Texprocil (The Cotton Textile Promotion Council of India), which has been the international face of cotton textiles from India facilitating exports worldwide are not in accordance with the export-import policy.
According to them ,the textile sector ,the second largest employment provider in the country has been totally ignored, especially the cotton yarn sector, that too at a time when its facing high logistics costs when exported to markets like Latin America. Also, the exports of cotton yarn have declined sharply.
They disagree with the fact that mainstream cotton textile products, which face high tariff barriers and preferential treatment by importing countries, were given a duty credit scrip of 2 per cent while handlooms, carpets, coir products enjoy higher rates of 2-5 per cent under the Merchandise Exports from India Scheme,.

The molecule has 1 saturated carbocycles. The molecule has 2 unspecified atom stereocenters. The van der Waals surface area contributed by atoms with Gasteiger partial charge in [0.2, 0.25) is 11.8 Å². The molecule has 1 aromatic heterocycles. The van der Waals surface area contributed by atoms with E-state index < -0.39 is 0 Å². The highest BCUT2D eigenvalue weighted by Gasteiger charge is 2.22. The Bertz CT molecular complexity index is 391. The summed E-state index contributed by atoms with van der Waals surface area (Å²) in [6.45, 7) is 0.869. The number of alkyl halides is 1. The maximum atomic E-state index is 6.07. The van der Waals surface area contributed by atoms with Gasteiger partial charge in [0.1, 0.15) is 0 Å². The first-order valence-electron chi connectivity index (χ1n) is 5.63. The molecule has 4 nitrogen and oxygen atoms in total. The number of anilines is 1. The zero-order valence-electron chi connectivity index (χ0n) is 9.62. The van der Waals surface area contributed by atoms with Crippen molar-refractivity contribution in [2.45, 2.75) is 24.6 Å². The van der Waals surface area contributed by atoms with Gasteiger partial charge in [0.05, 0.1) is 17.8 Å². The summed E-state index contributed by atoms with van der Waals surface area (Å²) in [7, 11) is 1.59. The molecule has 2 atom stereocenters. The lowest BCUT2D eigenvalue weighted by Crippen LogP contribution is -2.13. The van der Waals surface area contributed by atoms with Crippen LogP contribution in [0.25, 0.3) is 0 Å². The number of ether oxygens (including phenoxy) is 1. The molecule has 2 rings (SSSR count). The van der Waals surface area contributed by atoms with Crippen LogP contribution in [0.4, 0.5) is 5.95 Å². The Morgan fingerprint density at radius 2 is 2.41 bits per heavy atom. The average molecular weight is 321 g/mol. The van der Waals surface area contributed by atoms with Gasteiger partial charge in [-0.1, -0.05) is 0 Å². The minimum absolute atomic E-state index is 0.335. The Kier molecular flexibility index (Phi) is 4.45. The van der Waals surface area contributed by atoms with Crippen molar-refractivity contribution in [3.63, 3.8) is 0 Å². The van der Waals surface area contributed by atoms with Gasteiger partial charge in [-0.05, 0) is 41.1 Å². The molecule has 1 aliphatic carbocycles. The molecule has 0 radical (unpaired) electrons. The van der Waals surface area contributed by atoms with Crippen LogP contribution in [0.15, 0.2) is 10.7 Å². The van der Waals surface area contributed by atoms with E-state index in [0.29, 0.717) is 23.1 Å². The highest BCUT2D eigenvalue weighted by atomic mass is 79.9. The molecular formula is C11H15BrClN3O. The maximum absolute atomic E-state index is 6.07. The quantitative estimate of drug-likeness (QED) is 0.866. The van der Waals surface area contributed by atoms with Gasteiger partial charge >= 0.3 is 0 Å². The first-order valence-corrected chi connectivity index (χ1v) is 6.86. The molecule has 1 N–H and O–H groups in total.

R K Dalmia, Chairman of Texprocil has questioned the government of their ability to achieve the mark of $900 billion in the next five years by promoting handloom and coir products.
According to him it was disappointing to neither hear any announcement was made on the extension of interest rate subvention at a time when the industry has to bear high capital costs, which is affecting this labour-intensive industry nor the Government has not included these items under market access negotiations with that country despite growing opportunities for textiles products such as yarn, fabrics and made-ups to China.
He suggested that if the tariffs on fabrics exported to China are reduced to 5 per cent or less, from the present level of 10 per cent, Indian exports to China can be increased substantially as this will link up with the value chain in the region.
Efforts on similar lines should be made to negotiate tariff reductions with South East Asian countries such as Vietnam to link up with the value chain in those regions.
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